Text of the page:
Desire of the Motha

TITLE ISBN
DESIRE OF THE MOTH 978-1-937357-94-8

Reviews

Advance reviews for Desire of the Moth

Wise, lush, and sexy, Champa Bilwakesh’s Desire of the Moth performs its own masterful dance, lulling us into both an India on the brink, and the splintered heart of Sowmya. Like the Shelley verse from which the novel takes its title, Desire of the Moth’s allure is keen, and the voice of Bilwakesh burns bright.

Elizabeth Eslami, author of Hibernate and Bone Worship

Desire of the Moth is a rich and wonderful novel. In following out the fate of a teenage widow in southern India, Champa Bilwakesh gives us a riveting tale of a woman’s escape to a dance tradition with its own rules, while India’s struggle for independence rages around her. In the end we have a remarkable story about freedom and its many prices.

Joan Silber, author of Ideas of Heaven

Our heroine–a child widow, a Brahmin outcast, an apostate and adulteress, who moves from the ancient world of temple dancer to early Bollywood starlet–helplessly scandalizes everyone around her and is tossed about by a fractious India, seeking its independence and its soul. This tangle of lives and plots, worthy of Dickens, comes to us in Bilwakesh’s lucid, poetic storytelling style that, like Indian dance itself, enchants.

Wilton Barnhardt, author of Lookaway, Lookaway

When a shorn and shunned fifteen-year-old Brahmin widow meets an accomplished devadasi and studies the forbidden dances, her transformation parallels the intense social, political and cultural changes in South India during the struggle for independence. In lush prose that pulsates with music, Champa Bilwakesh gives Desire of the Moth both luscious sensuality and artistic gravitas.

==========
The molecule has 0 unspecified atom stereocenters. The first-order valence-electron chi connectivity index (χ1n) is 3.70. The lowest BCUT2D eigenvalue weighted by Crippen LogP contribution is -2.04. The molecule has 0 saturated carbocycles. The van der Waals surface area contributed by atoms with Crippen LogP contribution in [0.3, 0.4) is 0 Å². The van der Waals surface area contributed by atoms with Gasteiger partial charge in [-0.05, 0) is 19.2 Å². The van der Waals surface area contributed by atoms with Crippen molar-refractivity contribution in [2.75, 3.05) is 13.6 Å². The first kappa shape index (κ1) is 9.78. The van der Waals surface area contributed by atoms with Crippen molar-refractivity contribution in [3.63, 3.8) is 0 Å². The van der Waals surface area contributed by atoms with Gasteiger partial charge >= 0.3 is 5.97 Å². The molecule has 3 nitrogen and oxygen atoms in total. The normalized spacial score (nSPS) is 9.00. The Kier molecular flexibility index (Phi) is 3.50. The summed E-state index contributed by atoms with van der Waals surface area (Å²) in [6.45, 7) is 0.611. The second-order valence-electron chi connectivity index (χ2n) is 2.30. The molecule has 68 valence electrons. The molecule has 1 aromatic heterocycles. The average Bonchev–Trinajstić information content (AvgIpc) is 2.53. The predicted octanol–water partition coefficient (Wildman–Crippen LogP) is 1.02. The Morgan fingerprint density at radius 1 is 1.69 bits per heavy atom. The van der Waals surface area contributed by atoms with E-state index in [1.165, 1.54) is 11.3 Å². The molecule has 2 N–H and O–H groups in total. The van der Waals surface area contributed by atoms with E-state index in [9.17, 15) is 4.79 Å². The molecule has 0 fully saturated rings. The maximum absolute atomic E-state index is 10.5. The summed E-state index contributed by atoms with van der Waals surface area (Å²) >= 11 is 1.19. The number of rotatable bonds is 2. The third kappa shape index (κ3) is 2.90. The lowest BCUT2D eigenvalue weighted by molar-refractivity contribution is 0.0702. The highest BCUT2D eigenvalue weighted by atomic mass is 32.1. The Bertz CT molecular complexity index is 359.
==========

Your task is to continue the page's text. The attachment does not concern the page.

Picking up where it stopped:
Ellen Meeropol, author of House Arrest

Champa Bilwakesh’s Desire of the Moth is a rich and densely-detailed novel, atmospheric and heady with sound and smell and sensation. A triumph of empathetic imagination, intensely personal and sweepingly historical, this novel takes us from India, 1928 through the tumultuous years of late colonialism and the nascent Indian film industry by charting one woman’s journey into a life beyond her caste. Sowmya’s story—a Brahmin girl married at 10, widowed at 11, and hermetically sealed inside the rules for widows—will cause your heart to ache, then break, before Sowmya discovers the rigors of devadasi dance that just might be her salvation. A spellbinding book.

CJ Hribal, author of The Company Car

Advertisements